ACT focuses on helping you to accept your pain, to understand the cause of it and not allow negative thoughts to develop into negative behaviours. ACT can allow you to have greater control over your life, empowering you to face situations that you may have otherwise avoided through fear.
Graded Exposure Therapy (GET)
GET guides patients through facing situations that they avoid in a gradual way. GET introduces each movement over time in a step by step way, breaking the association between pain and that movement to retrain the brain. Over time the brain is given positive feedback, learning that the movement doesn’t need to be feared or cause pain.
GET can tackle fear avoidance, hyperligence and catazrophiszation effectively. This study found that, “graded exposure intervention led to reductions in pain hypervigilance, pain intensity, pain catastrophizing, and fear of pain, as well as improvements in daily functioning.”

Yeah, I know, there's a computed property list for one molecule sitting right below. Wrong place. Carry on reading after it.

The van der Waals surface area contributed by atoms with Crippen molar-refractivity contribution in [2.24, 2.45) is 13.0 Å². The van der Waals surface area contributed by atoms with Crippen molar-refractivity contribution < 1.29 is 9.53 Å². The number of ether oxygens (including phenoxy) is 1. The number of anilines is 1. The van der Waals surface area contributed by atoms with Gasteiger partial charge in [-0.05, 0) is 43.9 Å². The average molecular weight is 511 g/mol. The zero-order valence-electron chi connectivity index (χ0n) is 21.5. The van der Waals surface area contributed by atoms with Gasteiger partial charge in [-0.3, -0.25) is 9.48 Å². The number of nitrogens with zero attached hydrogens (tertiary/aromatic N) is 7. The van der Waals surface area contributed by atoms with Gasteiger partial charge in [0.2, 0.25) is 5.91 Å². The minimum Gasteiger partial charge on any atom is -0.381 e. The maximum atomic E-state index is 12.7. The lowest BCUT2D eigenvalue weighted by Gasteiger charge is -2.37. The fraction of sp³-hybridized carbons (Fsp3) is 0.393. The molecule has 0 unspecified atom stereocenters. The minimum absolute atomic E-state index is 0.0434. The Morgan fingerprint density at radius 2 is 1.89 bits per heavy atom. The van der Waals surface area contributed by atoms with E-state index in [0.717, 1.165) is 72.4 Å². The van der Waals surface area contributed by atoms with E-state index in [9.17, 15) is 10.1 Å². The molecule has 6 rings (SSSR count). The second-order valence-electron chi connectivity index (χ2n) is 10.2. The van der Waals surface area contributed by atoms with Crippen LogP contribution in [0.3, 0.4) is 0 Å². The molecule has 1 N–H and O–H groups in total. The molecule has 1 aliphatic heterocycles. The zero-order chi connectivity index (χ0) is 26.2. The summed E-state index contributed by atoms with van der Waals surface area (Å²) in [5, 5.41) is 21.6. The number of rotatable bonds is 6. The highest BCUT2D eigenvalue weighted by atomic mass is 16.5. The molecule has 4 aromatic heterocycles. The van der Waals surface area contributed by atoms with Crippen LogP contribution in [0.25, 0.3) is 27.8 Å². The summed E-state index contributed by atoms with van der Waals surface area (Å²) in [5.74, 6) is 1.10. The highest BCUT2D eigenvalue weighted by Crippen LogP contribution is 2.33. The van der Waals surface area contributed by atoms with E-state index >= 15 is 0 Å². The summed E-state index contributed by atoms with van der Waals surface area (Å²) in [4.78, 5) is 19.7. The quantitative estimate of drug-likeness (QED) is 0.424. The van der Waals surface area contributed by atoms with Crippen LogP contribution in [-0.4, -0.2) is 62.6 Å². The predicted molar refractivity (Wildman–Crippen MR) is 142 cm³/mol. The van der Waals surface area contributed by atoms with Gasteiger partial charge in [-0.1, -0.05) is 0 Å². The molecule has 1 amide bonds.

Learning to be mindful is about learning to be present in the moment, not worrying about the past or the future. These skills can be learnt through guided mindfulness meditations or mindfulness exercises and can be applied to your daily life at home.
Mindfulness can reduce stress, help you to reduce worry and anxiety, and enable you to redirect your focus to the task at hand rather than allowing your mind to wander.
A potential future treatment
Currently being trialled is Attentional Retraining for Chronic Pain Patients. This is a type of therapy which teaches patients to redirect their attention from their pain, teaching them to focus on more positive thoughts and behaviours. This treatment, if found to be successful, would be carried out at home, equipping patients with the tools to distract themselves from their pain and focus on productive tasks at hand. The clinical trial records explain that, “These techniques have been widely validated in anxious or addictive populations but have never been used to date in chronic pain patients.” The results will be released in January 2020 and could potentially provide a new approach to treatment of hypervigilance.